Olivia Botha explores language, communication and perceptions of identity in her artistic practice. Botha is interested in “the connections we have with other people; our physical and imagined environments, and how our inner worlds influence the way we perceive reality, but also how our interpersonal relationships and environments change our inner worlds.”
“The subject matter has stayed the same, I work with figures, with portraits mostly, and it’s something that I’m still trying to understand completely because I am a bit repulsed by portraiture, but at the same time, I am drawn to it. It feels like I am in this constant battle or dance with the image and myself.”
“The first time I saw duchess satin was in the totally pink interior of Fabric World in Tommy Joubert Plaza 2 in George, it felt like very expensive damp coursing. It is with this sense of confinement that I approach these prints: all images of the late Anna Nicole Smith in wedding dresses. A young Texan dancer (in the tawdry sense) who rose to fame by marrying an octogenarian oil tycoon, her life was punctuated by nuptials. Either expectation of marriage, or being a bride, hemming her in, stopping her having her own desires and direction: like condensation trying to leave a greenhouse. These works consider the sublime disgust of wedding processions: sweat and max factor adorning a bride’s top lip.”
Spectrums of movement and relation are conjured by reoccurring depictions of hands and water bodies. Hands, as powerful input and output sensory tools for mediating communication, appear to be continually submerging and emerging. Water’s fluidity echoes the ephemerality of gestures; encasing and, conversely, encased by the hands. Each gesture’s presence changes through motion, hinting at transience through appearances and disappearances. Hemali Khoosal speaks of gestures as instances wherein imagination and translation are called to the fore. In these oil-based monotypes, the form of the hands are sometimes stand-ins and, at other times, amplifiers for words, sounds and emotion. After the initial printing of each plate with oil-based ink, she added handwork using water-soluble crayons to create marks which articulated the material fluidity of water.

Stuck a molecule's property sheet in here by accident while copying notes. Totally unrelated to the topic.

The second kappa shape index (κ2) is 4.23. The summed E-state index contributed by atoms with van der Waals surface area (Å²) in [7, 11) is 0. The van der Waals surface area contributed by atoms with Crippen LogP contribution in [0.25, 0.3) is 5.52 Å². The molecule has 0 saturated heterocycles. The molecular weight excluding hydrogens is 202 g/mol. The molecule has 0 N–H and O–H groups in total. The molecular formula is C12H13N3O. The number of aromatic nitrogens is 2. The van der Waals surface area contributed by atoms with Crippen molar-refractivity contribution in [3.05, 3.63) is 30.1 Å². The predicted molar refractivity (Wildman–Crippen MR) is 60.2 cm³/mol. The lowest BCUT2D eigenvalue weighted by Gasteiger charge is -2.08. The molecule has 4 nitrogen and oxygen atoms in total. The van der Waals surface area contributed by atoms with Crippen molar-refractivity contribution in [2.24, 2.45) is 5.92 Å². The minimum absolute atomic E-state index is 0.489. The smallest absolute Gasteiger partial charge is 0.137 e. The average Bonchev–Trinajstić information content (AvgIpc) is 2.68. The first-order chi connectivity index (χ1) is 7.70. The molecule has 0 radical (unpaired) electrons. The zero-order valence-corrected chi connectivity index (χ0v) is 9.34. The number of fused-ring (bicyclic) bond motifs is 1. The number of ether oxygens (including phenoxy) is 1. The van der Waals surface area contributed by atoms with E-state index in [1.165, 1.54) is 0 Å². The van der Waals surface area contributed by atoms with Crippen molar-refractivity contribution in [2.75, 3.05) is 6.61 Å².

“I regard marks not as mere constituents which make up an illusion of a subject, but as subjects in themselves, taking part in an improvised dance on a slippery impermeable surface.”
Heidi Fourie’s monotypes embody one of the definitions of the medium, as ‘the painterly print’ or the ‘printer’s painting.’ The image is built up in layers, allowing them to dry in between, creating deep areas of colour and pigment.
“In producing these watercolour monotypes, I was entranced by the way in which pigments – suspended in a drop of water carefully placed on the plate – gradually draw towards the edge of the fast-evaporating drop until finally leaving a crisp border of colour. The medium has a distinct uncontrollability quite different from that of oil paint, thus it surprised me on every plate.”
Lebogang Mogul Mabusela
“This iconic city allows you the decency to walk everywhere, it gives you the privilege to walk 40 minutes from home, to work, to school, or anywhere else; every single day. It is an experience to be enjoyed, by the everyday woman, a femme, who does not typically get to enjoy raving about the beauty of Johannesburg. It contradicts the reality of navigating within misogynoir; a dangerous space filled with obstacles, sexist roadblocks and patriarchal potholes. This body of work depicts voyeurism and the male gaze expressed through portraiture and text. The work is also way more about catcalling but also about subverting the male gaze in art and interrogating male desire, and showing how dangerous it can be. The series uses a lot of pink to show the positioning and the feminine voice.”